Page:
An intensive internship involves completing a 200+ hour professional experience with a fisheries, wildlife, or conservation organization that is relevant to your unique career interests, and completing the associated 3-credit canvas course of FW410 Intensive Internship. In short, the goal of the intensive internship is to help you gain the professional network, experiences and technical skills to be a more competitive applicant for the jobs you seek after graduation! 

Students based at the Corvallis campus often complete their intensive internship by participating in a full-time, seasonal position. However, students may instead complete part-time and longer-term, and even fully remote, intensive internships. We encourage students to get creative and propose the intensive internship that will be the best for your unique career goals and situation. The intensive internship is intended to be completed in the latter half of your degree after you've taken FW209, but may be completed earlier if an opportunity arises.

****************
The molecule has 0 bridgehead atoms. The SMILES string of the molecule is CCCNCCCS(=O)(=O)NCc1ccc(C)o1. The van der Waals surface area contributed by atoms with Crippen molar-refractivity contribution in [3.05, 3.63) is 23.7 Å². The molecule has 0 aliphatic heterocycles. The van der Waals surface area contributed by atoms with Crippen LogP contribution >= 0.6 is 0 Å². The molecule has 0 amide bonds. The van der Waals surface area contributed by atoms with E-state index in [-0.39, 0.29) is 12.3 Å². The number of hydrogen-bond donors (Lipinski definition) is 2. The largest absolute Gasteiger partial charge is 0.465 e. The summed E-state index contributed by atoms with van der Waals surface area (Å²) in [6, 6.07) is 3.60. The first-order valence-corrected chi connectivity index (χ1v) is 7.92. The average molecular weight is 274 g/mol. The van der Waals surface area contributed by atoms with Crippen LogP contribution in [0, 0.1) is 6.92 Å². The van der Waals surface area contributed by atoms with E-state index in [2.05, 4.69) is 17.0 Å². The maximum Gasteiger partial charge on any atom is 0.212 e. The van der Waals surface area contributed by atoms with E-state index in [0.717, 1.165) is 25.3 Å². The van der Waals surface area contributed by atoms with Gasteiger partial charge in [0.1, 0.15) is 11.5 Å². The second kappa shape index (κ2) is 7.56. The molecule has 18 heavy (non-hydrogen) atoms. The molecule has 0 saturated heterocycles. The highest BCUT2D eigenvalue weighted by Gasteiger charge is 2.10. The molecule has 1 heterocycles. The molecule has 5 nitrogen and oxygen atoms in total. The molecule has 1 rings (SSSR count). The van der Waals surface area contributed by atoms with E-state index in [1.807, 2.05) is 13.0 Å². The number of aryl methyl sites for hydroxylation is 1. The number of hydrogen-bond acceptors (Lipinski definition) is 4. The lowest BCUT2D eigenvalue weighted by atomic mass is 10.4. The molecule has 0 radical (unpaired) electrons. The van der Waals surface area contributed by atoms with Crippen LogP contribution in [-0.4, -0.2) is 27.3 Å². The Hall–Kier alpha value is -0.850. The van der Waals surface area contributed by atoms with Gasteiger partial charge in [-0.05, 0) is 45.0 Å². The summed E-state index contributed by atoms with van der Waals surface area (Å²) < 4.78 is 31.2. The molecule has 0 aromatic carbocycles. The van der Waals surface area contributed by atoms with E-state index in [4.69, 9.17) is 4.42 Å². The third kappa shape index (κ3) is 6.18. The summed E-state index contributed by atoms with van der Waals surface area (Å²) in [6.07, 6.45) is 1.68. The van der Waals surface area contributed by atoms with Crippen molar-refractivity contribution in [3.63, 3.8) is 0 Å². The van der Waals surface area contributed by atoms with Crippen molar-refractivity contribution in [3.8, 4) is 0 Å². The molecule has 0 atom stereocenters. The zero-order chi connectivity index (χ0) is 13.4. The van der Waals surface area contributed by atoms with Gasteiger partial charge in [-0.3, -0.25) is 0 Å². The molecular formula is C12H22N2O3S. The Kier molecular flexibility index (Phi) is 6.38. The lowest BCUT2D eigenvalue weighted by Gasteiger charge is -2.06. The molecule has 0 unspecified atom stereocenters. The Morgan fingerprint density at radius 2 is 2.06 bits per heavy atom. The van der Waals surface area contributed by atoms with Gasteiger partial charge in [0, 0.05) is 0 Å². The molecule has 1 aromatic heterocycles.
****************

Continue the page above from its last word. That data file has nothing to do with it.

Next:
Students from communities that have been traditionally underrepresented or historically excluded from our fields may consider applying for the FWCS VIEW Fellowship to engage in paid summer research with FWCS faculty. Interning abroad with OSU GO through an IE3 international internship or field-based study abroad program can also count as your intensive internship; they host dozens of FWCS-focused internships across the globe. If you find an international internship external to OSU GO, you may complete this International Internship Disclaimer Form and email to the Internship Coordinator with details on your proposed internship.